Could Michigan schools teach kids to read before trying to fix society?

Michigan’s education complex fails in its mandate, then embraces diversity and equity initiatives

Michigan’s K-12 public school system devotes large sums of money, time, and effort to diversity, equity, and inclusion programs, in the belief that education will eradicate racism. Why doesn’t it show more energy to make sure that kids can read?

The Michigan State Board of Education, whose members call themselves the leaders and general supervisors of education, issued a June 2020 resolution to lead and support schools “in their efforts to help eradicate racism.”

The board committed itself to “review current and proposed state budgets, standards, policies, legislation, and policy guidance to ensure that they promote equity and aggressively discourage and disrupt practices that allow racial inequities to persist.”

“The Michigan Department of Education believes all children and school staff deserve the opportunity to reach their goals and racism should not impede this opportunity,” Martin Ackley, spokesman for the Michigan Department of Education, told Michigan Capital Confidential via email. “We believe in education as a means to improving lifelong opportunities for individuals and our greater and most civil society. We encourage local school boards to work with their staff to identify ways to improve opportunities, access, and a sense of belonging for all their students.”

Public schools in the United States have spent $21 million on DEI programs since George Floyd’s murder in May 2020, according to January 2022 research conducted by Newsweek, with public funds being spent on curricula as well as books and training for both students and teachers. Michigan schools, including those in Okemos, Grand Ledge and Birmingham, have taken up DEI activities.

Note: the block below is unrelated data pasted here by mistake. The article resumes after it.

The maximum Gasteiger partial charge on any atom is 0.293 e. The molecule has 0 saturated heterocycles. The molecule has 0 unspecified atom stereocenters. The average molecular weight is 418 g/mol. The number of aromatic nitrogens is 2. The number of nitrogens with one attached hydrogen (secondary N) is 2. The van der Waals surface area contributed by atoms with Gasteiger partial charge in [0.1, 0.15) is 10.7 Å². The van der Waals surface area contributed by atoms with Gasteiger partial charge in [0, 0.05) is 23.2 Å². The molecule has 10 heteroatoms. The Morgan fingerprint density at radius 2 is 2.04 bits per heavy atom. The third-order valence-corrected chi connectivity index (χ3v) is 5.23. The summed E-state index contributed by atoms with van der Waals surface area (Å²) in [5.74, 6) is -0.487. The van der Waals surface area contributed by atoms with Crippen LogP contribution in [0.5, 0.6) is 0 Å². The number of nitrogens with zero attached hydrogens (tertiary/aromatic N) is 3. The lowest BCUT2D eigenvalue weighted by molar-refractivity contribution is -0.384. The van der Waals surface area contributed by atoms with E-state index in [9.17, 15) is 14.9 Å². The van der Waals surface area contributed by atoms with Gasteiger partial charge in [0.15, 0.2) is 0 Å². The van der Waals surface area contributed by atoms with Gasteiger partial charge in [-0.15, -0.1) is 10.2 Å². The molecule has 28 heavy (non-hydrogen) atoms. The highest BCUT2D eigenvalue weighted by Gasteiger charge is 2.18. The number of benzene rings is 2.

Yet the Democrats in the Michigan Legislature just eliminated a legal requirement that schools make sure third grade students are proficient readers before going on to fourth grade.

Too many students are still not proficient in reading, despite increased taxpayer support for public schools. The number of third-grade students who should have been held back in 2021-22 was up 20% over the previous year. Michigan is spending $19 billion from its 2022-23 budget on public schools, a 12% increase from the previous budget. Gov. Gretchen Whitmer wants to boost school spending by another 9% in the next budget.

The previous Legislature attempted to set aside money for parents for tutors to help compensate for learning loss students suffered as a result of COVID-19 shutdowns mandated by the governor. Whitmer vetoed that idea.

The governor instead approved money to be used at the same K-12 system that failed students in the first place. She later submitted her own tutoring plan — one that would benefit teachers unions – in the 2023-24 budget proposal.

If public schools can end racism when given enough money and time, they should also be able to teach third graders how to read. If they can’t do that, then we should at least have safeguards in place that give students another opportunity to get caught up.

Perhaps public schools should focus on educating our children to read and write, rather than trying to cure social ills.

Jamie A. Hope is assistant managing editor of Michigan Capitol Confidential. Email her at

Michigan Capitol Confidential is the news source produced by the Mackinac Center for Public Policy. Michigan Capitol Confidential reports with a free-market news perspective.